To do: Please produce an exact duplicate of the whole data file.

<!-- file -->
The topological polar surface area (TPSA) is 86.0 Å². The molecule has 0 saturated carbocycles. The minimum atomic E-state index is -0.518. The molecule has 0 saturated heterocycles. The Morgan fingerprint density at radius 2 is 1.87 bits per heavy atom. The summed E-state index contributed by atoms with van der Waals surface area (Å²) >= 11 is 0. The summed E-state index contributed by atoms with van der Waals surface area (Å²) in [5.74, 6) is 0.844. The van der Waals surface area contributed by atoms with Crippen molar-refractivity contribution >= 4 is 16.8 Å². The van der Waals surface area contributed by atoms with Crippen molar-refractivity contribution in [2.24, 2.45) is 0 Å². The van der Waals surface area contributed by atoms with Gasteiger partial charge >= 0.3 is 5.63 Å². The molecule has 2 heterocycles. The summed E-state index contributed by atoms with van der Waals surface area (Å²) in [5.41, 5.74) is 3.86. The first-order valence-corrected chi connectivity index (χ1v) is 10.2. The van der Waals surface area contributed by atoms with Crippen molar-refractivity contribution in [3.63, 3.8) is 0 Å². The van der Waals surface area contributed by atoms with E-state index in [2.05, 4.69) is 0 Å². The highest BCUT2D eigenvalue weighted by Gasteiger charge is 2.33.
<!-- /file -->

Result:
The topological polar surface area (TPSA) is 86.0 Å². The molecule has 0 saturated carbocycles. The minimum atomic E-state index is -0.518. The molecule has 0 saturated heterocycles. The Morgan fingerprint density at radius 2 is 1.87 bits per heavy atom. The summed E-state index contributed by atoms with van der Waals surface area (Å²) >= 11 is 0. The summed E-state index contributed by atoms with van der Waals surface area (Å²) in [5.74, 6) is 0.844. The van der Waals surface area contributed by atoms with Crippen molar-refractivity contribution >= 4 is 16.8 Å². The van der Waals surface area contributed by atoms with Crippen molar-refractivity contribution in [2.24, 2.45) is 0 Å². The van der Waals surface area contributed by atoms with Gasteiger partial charge >= 0.3 is 5.63 Å². The molecule has 2 heterocycles. The summed E-state index contributed by atoms with van der Waals surface area (Å²) in [5.41, 5.74) is 3.86. The first-order valence-corrected chi connectivity index (χ1v) is 10.2. The van der Waals surface area contributed by atoms with Crippen molar-refractivity contribution in [3.63, 3.8) is 0 Å². The van der Waals surface area contributed by atoms with E-state index in [2.05, 4.69) is 0 Å². The highest BCUT2D eigenvalue weighted by Gasteiger charge is 2.33.